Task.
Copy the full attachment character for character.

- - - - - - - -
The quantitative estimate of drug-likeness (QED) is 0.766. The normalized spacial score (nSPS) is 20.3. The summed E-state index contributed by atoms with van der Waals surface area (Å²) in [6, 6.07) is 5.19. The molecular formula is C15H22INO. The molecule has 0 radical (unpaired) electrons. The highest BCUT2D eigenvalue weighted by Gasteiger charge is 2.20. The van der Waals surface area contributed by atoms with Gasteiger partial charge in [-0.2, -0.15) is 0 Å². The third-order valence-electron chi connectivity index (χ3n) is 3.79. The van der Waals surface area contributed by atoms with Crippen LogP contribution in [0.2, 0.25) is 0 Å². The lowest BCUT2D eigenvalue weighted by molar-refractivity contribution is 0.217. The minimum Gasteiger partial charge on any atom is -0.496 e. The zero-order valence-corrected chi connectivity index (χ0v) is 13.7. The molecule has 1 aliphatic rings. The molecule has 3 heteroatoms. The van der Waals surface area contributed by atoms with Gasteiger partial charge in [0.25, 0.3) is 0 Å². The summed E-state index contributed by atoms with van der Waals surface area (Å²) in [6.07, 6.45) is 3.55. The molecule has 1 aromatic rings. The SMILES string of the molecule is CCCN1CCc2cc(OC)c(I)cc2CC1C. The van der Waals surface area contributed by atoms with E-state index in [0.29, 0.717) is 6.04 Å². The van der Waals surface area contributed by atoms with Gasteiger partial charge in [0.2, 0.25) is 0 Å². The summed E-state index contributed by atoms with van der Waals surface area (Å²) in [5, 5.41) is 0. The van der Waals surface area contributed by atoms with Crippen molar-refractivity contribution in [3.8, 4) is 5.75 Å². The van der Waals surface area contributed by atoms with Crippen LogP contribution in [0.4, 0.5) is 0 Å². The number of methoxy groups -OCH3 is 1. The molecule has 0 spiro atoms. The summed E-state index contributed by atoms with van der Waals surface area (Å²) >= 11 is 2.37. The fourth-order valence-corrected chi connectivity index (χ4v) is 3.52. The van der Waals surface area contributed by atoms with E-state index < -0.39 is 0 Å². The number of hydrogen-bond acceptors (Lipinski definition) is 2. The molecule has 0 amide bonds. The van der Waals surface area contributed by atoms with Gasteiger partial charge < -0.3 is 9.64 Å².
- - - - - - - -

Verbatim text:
The quantitative estimate of drug-likeness (QED) is 0.766. The normalized spacial score (nSPS) is 20.3. The summed E-state index contributed by atoms with van der Waals surface area (Å²) in [6, 6.07) is 5.19. The molecular formula is C15H22INO. The molecule has 0 radical (unpaired) electrons. The highest BCUT2D eigenvalue weighted by Gasteiger charge is 2.20. The van der Waals surface area contributed by atoms with Gasteiger partial charge in [-0.2, -0.15) is 0 Å². The third-order valence-electron chi connectivity index (χ3n) is 3.79. The van der Waals surface area contributed by atoms with Crippen LogP contribution in [0.2, 0.25) is 0 Å². The lowest BCUT2D eigenvalue weighted by molar-refractivity contribution is 0.217. The minimum Gasteiger partial charge on any atom is -0.496 e. The zero-order valence-corrected chi connectivity index (χ0v) is 13.7. The molecule has 1 aliphatic rings. The molecule has 3 heteroatoms. The van der Waals surface area contributed by atoms with Gasteiger partial charge in [0.25, 0.3) is 0 Å². The summed E-state index contributed by atoms with van der Waals surface area (Å²) in [6.07, 6.45) is 3.55. The molecule has 1 aromatic rings. The SMILES string of the molecule is CCCN1CCc2cc(OC)c(I)cc2CC1C. The van der Waals surface area contributed by atoms with E-state index in [0.29, 0.717) is 6.04 Å². The van der Waals surface area contributed by atoms with Gasteiger partial charge in [0.2, 0.25) is 0 Å². The summed E-state index contributed by atoms with van der Waals surface area (Å²) in [5, 5.41) is 0. The van der Waals surface area contributed by atoms with Crippen molar-refractivity contribution in [3.8, 4) is 5.75 Å². The van der Waals surface area contributed by atoms with Crippen LogP contribution in [0.4, 0.5) is 0 Å². The number of methoxy groups -OCH3 is 1. The molecule has 0 spiro atoms. The summed E-state index contributed by atoms with van der Waals surface area (Å²) >= 11 is 2.37. The fourth-order valence-corrected chi connectivity index (χ4v) is 3.52. The van der Waals surface area contributed by atoms with E-state index < -0.39 is 0 Å². The number of hydrogen-bond acceptors (Lipinski definition) is 2. The molecule has 0 amide bonds. The van der Waals surface area contributed by atoms with Gasteiger partial charge < -0.3 is 9.64 Å².